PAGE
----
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Proposal would require Maryland hospitals to publish infection rates

Updated:
ANNAPOLIS, Md. (AP) _ Michael Bennett says his father suffered terribly before he died from fighting six kinds of hospital infections, and he doesn't want others to suffer the same way.

``He did not deserve this torture,'' said Bennett of his father, who entered a Baltimore area hospital with pneumonia and died four months later after contracting the infections, including a flesh-eating bacteria that took his left leg. He was checked into five Baltimore area hospitals before he died, two days after turning 89.

``He was betrayed by the people he trusted most _ the doctors and the hospitals.''

So, Bennett is pushing for a state law that would require hospitals to publish reports on their infection rates. Maryland is one of 25 states considering statutes that would compel hospitals to post such information.

The federal Centers for Disease Control and Prevention estimate that 2 million U.S. patients are sickened each year by hospital infections, and about 90,000 die. The CDC says the most dangerous are caused by bacteria that become resistant to antibiotics.

The nonprofit Consumers Union, publisher of Consumer Reports, is promoting a campaign to push such legislation nationwide. The group argues hospitals will be motivated to improve their infection rates if they are required to publish reports.

``It's a pretty simple premise _ that if the public understands the issue and the problem and knows the extent of the problem and can compare hospitals, they can put some pressure on the hospitals to improve their quality,'' said Lisa McGiffert, director of the Stop Hospital Infections project for Consumers Union.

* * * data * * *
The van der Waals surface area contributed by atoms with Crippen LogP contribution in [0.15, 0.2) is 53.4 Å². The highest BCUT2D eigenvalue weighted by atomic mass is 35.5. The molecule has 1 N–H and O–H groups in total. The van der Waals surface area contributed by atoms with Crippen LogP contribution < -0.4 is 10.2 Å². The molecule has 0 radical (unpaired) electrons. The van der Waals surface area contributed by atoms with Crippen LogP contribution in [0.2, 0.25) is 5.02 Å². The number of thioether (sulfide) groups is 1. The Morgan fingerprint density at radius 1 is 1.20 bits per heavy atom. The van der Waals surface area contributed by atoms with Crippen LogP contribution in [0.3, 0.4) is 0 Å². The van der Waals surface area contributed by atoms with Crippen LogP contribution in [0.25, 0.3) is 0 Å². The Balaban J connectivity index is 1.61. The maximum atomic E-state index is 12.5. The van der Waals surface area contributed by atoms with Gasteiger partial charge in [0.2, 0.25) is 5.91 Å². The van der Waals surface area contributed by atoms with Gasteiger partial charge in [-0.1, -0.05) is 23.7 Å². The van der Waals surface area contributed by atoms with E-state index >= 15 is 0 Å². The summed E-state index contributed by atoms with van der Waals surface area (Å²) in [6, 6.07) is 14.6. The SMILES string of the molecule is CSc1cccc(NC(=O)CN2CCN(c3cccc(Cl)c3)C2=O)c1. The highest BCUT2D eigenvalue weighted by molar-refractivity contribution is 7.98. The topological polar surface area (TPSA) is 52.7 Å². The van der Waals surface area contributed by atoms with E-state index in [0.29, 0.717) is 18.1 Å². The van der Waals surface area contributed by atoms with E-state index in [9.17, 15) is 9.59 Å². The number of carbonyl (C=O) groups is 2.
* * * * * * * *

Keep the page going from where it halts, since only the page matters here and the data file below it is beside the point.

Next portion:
Illinois, Pennsylvania, Florida and Missouri have approved such laws requiring hospitals to report infection rates, McGiffert said. Pennsylvania is the only state collecting the information.

Maryland's legislation, proposed by Delegate Shane Pendergrass, would require the state Health Care Commission to collect data from each hospital in the state.

The commission would track surgical site infections, pneumonia as a result of ventilator use, bloodstream infections from using a central line and urinary tract infections. The data would be released to the public by September 2006 and annual reports would have to be published beginning in December 2006.

Hospitals generally agree infections are a threat, but they disagree about how they should be tracked.

The Maryland Hospital Association says it supports reporting hospital infection rates, but argues the Maryland Health Care Commission, a state agency, already is developing a strategy for doing so.

``They're moving as fast as they think any legislation could,'' said Nancy Fiedler, a senior vice president and spokeswoman for the hospital association. ``Maryland is way ahead of other states that are taking up this bill.''
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